39. movieman says:

    Curiously, in my hometown which has a Regal 10-plex and a Cinemark 7 (?) plex, “Elite” opened at the Cinemark house.
    Go figure.

  40. As far as the Jason Statham ‘problem’, I think it’s just a matter of him becoming a B-movie action star in an age where A-movie action pictures more or less don’t get made anymore. In the 1980s, Arnold Schwarzenegger could move from B-movies like Running Man, Raw Deal, Red Heat, and Commando to more A-level features like Predator and finally Total Recall in 1990. Steven Seagal could go from Hard to Kill or Marked For Death to something like Under Siege. But big-budget, R-rated, non-fantasy action pictures are more-or-less extinct in the post-Columbine era. So there really isn’t a bigger, more ‘mainstream’ action vehicle for Statham to graduate to. Today the ‘stars of tomorrow’ get their sci-fi/fantasy/comic book franchise, which is something that Statham is arguably not suited for and/or already too old to do (since the studios generally want a younger guy who can do 2-3 sequels before he’s 40). Unfortunately, the kind of action films Statham is ‘stuck’ doing, due to their general B-movie vibe, practically scream ‘rent me’ for all except the most hardcore action junkies (I say this as someone who saw The Mechanic in a theater). Short version, Statham is stuck forever doing Out For Justice because studios no longer make Under Siege.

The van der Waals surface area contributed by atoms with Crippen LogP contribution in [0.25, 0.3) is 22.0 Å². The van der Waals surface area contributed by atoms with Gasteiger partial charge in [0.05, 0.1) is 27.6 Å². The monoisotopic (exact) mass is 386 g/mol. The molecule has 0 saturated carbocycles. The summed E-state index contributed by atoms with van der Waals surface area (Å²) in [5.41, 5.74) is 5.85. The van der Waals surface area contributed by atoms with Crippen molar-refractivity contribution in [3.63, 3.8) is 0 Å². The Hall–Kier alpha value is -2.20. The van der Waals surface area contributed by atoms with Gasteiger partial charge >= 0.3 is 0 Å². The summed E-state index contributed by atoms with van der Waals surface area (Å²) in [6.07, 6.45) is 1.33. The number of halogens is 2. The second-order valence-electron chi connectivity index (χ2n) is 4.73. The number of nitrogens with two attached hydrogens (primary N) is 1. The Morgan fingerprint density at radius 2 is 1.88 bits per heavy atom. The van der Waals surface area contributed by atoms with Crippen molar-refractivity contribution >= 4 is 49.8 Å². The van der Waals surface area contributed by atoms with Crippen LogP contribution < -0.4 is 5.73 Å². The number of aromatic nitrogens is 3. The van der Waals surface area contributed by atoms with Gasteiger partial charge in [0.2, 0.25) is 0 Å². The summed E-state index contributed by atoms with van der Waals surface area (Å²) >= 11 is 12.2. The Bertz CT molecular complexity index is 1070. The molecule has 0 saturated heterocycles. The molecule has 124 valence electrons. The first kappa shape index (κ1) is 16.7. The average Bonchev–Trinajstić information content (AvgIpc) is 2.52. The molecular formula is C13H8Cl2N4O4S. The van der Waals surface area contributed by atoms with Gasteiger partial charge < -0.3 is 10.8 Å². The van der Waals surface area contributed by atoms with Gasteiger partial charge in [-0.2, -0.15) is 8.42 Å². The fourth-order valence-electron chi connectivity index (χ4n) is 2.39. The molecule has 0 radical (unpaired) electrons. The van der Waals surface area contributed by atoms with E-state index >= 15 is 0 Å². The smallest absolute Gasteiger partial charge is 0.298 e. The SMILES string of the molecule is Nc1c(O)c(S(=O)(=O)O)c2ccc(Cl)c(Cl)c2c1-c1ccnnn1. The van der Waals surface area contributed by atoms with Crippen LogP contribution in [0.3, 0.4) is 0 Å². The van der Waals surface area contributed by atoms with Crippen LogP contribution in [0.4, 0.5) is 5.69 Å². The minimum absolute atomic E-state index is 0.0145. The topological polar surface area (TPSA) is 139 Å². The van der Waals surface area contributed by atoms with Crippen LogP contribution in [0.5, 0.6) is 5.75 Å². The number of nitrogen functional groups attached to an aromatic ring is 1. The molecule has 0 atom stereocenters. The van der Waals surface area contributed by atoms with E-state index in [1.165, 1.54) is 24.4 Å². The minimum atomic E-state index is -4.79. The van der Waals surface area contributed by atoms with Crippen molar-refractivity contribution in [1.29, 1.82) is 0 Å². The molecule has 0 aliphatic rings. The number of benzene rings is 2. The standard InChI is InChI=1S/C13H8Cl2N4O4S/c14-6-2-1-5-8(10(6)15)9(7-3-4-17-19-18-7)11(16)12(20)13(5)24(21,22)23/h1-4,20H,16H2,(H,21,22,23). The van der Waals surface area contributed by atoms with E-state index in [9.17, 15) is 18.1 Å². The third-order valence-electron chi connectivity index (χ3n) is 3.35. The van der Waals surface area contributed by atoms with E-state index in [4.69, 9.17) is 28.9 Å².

As for Lautner, it’s actually a decent opening under the idea that every single penny that Abduction grossed is arguably attributed to Taylor Lautner’s ‘star power’. Since the reviews were terrible and pure action fans had The Killer Elite, there was really no reason for anyone too see the film EXCEPT for Lautner. It doesn’t mean he’s a super star, but it does mean that he may yet prove useful for a film that has something, anything really, to offer aside from him.

    Having said that, I kinda see him falling into the Patrick Swayze trap. If you recall, Swayze became an icon as a romantic lead in Dirty Dancing and Ghost, both romantic dramas. Yet before and after Ghost, Swayze attempted to boost his stardom but doing a series of low-rent action films (Steel Dawn, Next Of Kin, Road House, although I like it a lot, Point Break, etc) that his fan-base had no interest in before shifting to equally uninteresting family fare (City Of Joy was the anomaly… a genuinely good drama that deserved more attention). Point being, Lautner’s star persona is arguably that of a lover, not a fighter.

  41. film fanatic says:

    “Low rent” though they may be, “Next Of Kin” and “Roadhouse” are both guilty pleasures and classics of their particular genre and aesthetic and have aged considerably better and are probably watched much more today than other less “low rent” films that came out at the same time. Time will out, always.